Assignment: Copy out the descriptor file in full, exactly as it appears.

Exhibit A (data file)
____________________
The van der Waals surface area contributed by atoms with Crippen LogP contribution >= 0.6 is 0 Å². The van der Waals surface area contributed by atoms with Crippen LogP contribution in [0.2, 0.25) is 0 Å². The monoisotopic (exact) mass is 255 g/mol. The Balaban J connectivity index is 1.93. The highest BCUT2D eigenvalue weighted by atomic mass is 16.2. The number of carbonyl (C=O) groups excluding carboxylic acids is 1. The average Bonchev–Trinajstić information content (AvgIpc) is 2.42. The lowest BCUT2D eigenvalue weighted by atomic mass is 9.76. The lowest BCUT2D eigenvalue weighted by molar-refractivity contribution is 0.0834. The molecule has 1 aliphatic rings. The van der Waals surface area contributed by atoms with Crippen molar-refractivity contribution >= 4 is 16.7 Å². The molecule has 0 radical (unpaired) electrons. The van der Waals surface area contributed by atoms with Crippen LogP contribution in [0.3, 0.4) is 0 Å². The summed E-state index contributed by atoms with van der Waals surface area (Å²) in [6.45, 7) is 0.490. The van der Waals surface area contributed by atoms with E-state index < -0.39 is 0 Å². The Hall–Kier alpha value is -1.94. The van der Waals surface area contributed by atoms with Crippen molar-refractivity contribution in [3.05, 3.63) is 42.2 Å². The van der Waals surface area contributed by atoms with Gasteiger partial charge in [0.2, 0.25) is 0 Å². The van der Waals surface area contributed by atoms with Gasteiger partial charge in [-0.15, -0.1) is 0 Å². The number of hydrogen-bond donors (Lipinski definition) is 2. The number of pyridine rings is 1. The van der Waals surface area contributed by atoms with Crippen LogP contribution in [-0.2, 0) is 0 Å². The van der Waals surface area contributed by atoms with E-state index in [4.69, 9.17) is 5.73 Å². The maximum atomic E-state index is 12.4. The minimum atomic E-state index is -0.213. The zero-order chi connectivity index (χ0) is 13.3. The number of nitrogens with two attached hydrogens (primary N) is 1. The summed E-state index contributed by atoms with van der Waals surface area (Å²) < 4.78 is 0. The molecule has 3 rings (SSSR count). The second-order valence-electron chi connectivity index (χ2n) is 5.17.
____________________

The van der Waals surface area contributed by atoms with Crippen LogP contribution >= 0.6 is 0 Å². The van der Waals surface area contributed by atoms with Crippen LogP contribution in [0.2, 0.25) is 0 Å². The monoisotopic (exact) mass is 255 g/mol. The Balaban J connectivity index is 1.93. The highest BCUT2D eigenvalue weighted by atomic mass is 16.2. The number of carbonyl (C=O) groups excluding carboxylic acids is 1. The average Bonchev–Trinajstić information content (AvgIpc) is 2.42. The lowest BCUT2D eigenvalue weighted by atomic mass is 9.76. The lowest BCUT2D eigenvalue weighted by molar-refractivity contribution is 0.0834. The molecule has 1 aliphatic rings. The van der Waals surface area contributed by atoms with Crippen molar-refractivity contribution >= 4 is 16.7 Å². The molecule has 0 radical (unpaired) electrons. The van der Waals surface area contributed by atoms with Crippen LogP contribution in [0.3, 0.4) is 0 Å². The summed E-state index contributed by atoms with van der Waals surface area (Å²) in [6.45, 7) is 0.490. The van der Waals surface area contributed by atoms with E-state index < -0.39 is 0 Å². The Hall–Kier alpha value is -1.94. The van der Waals surface area contributed by atoms with Crippen molar-refractivity contribution in [3.05, 3.63) is 42.2 Å². The van der Waals surface area contributed by atoms with Gasteiger partial charge in [0.2, 0.25) is 0 Å². The van der Waals surface area contributed by atoms with Gasteiger partial charge in [-0.15, -0.1) is 0 Å². The number of hydrogen-bond donors (Lipinski definition) is 2. The number of pyridine rings is 1. The van der Waals surface area contributed by atoms with Crippen LogP contribution in [-0.2, 0) is 0 Å². The van der Waals surface area contributed by atoms with E-state index in [4.69, 9.17) is 5.73 Å². The maximum atomic E-state index is 12.4. The minimum atomic E-state index is -0.213. The zero-order chi connectivity index (χ0) is 13.3. The number of nitrogens with two attached hydrogens (primary N) is 1. The summed E-state index contributed by atoms with van der Waals surface area (Å²) < 4.78 is 0. The molecule has 3 rings (SSSR count). The second-order valence-electron chi connectivity index (χ2n) is 5.17.